With just over a month to go until the June 7 California primary, NBC7 takes a closer look at key races including the 38thth Senate seat for the district state that has three candidates vying for the job of representing voters living near the beaches of San Clemente down to Mission Bay.
Key issues include environmental concerns, the water supply, skyrocketing California housing costs and widespread homelessness.
Hopefuls include a businessman, a former firefighter and the mayor of a North County town.
Environmental issues such as climate change and its effects are easily seen on the local beaches.
Republican candidate Matt Gunderson, a former businessman and Orange County resident, said the recent cliff collapse at Beacon’s Beach in Encinitas is self-explanatory.
“This is evidence that we are not doing enough to keep our beaches safe and accessible,” Gunderson said.
As for the drought, Gunderson cited California’s excess funding.
“That they don’t spend some of that on serious infrastructure improvements that would help the water access problem, or build reservoirs … that allow us to maintain water levels is outrageous,” Gunderson said.
Democratic candidate Catherine Blakespear, who is currently mayor of Encinitas and chair of SANDAG, told NBC7 that her city is already reducing emissions with new transportation infrastructure plans that last through 2050, such as: B. the creation of cycle paths. Encinitas is currently transitioning to a 100% renewable energy system called Community Choice Energy (CCE).
“People can basically opt for dirty energy, but the standard is clean energy,” Blakespear said.
The mayor believes a big step is needed to make an impact on climate change.
“We won’t be able to armor the cliffs and stop that,” Blakespear said. “What we need to do is wean ourselves off oil and gas together and take a more sustainable approach to life on this planet.”
Orange County resident and Democrat Joe Kerr, a former firefighter, said reducing or controlling wildfires should be a priority. He sits on a regional water quality control panel and said drought conditions fuel more wildfires. He also believes reservoirs and stormwater capacity need improvement, which hasn’t kept pace with the state’s population growth.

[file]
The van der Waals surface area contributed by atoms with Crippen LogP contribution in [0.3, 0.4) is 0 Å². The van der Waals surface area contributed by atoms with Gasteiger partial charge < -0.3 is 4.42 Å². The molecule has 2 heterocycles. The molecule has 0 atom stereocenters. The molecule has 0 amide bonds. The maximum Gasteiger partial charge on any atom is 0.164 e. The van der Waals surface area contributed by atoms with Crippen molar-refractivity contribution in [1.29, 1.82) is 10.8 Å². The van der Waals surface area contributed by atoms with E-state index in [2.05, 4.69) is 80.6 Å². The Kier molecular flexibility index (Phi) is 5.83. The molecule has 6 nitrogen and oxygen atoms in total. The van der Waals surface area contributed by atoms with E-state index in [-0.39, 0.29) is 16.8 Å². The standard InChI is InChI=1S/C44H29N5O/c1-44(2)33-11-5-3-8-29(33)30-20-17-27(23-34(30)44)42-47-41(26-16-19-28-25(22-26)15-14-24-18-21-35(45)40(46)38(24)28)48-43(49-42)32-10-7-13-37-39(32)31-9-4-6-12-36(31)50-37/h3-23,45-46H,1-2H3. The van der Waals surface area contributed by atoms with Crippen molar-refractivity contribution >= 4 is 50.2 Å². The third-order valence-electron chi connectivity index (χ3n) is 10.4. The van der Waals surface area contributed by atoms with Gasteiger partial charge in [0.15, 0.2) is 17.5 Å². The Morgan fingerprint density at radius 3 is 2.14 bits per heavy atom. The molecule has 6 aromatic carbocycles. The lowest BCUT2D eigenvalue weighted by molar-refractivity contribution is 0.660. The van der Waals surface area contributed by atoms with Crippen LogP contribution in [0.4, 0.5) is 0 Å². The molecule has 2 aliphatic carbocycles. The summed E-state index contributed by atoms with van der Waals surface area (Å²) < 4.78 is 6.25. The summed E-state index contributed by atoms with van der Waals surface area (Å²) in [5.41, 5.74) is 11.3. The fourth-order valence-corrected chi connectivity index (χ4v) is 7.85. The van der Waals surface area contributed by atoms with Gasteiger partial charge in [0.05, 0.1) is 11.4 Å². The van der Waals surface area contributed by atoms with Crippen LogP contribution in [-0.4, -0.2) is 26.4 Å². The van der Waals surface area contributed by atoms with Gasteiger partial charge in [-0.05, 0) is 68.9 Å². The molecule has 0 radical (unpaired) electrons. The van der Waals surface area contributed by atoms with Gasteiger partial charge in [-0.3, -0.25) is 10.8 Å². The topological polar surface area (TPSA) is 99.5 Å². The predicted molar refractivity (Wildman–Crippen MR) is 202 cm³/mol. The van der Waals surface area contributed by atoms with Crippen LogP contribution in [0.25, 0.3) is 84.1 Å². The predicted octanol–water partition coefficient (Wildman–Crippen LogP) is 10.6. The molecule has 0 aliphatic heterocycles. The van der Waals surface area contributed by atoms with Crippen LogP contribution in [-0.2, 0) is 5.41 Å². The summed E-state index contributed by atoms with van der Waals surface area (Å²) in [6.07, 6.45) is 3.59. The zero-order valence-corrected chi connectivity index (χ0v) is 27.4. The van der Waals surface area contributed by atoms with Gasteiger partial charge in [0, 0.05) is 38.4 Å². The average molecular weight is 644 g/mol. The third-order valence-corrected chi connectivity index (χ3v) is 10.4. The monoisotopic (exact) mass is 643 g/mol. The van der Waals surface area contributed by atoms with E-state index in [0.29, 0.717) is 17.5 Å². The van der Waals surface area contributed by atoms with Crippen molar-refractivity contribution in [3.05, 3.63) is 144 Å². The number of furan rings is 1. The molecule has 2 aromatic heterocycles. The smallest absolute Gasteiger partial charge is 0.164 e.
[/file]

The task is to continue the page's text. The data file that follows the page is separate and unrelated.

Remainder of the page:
“We complement our firefighters,” Kerr said. “They get the tools and resources they need. Recruiting the State of California will be high on the priority list.”
Another candidate focus: California’s lack of affordable housing.
Blakespear said building more housing for all income levels is necessary because it creates a vibrant community. She is a staunch proponent of granny flats or granny flats.
“We have the capacity to blast the density and add more homes, and also attribute value to the homeowners,” Blakespear said.
Kerr approaches the housing issue from a public safety standpoint, saying the density can cause problems.
“This will negatively impact the pre-engineered water system, pre-engineered sewage system, electrical system, WiFi and parking lots,” Kerr said.
Gunderson said the densification of single-family home neighborhoods is disruptive.
“The government can’t promise that you can afford to live anywhere you want,” Gunderson said. “And we have to accept that some of these communities are being built and exist.”
The lack of affordable housing has contributed to increasing homelessness across the state.
Kerr suggested the state can hire NGOs and their own agencies to help with services like rides to job fairs, temporary housing and applications for a California ID card to help someone get back on their feet.
“Sometimes mental health and addiction go hand in hand, so increasing that support is very important to help manage addiction and mental health funding and provide these people with the services they need,” Kerr said.
Gunderson said simply building shelters is not enough.
“We’re going to address homelessness by really getting to the heart of the issues, which is mental health and addiction,” Gunderson said.
Blakespear said some mechanism – like a power of attorney, a judge or someone to intervene – is needed.
“I support the idea of the CAL court, which is basically that people are literally dying and killing themselves on our streets, and we need to be able to get them treatment, even if it’s against their will,” he said Blakespear
The two candidates who receive the most votes in the primaries, regardless of their party affiliation, will advance to the general election in November.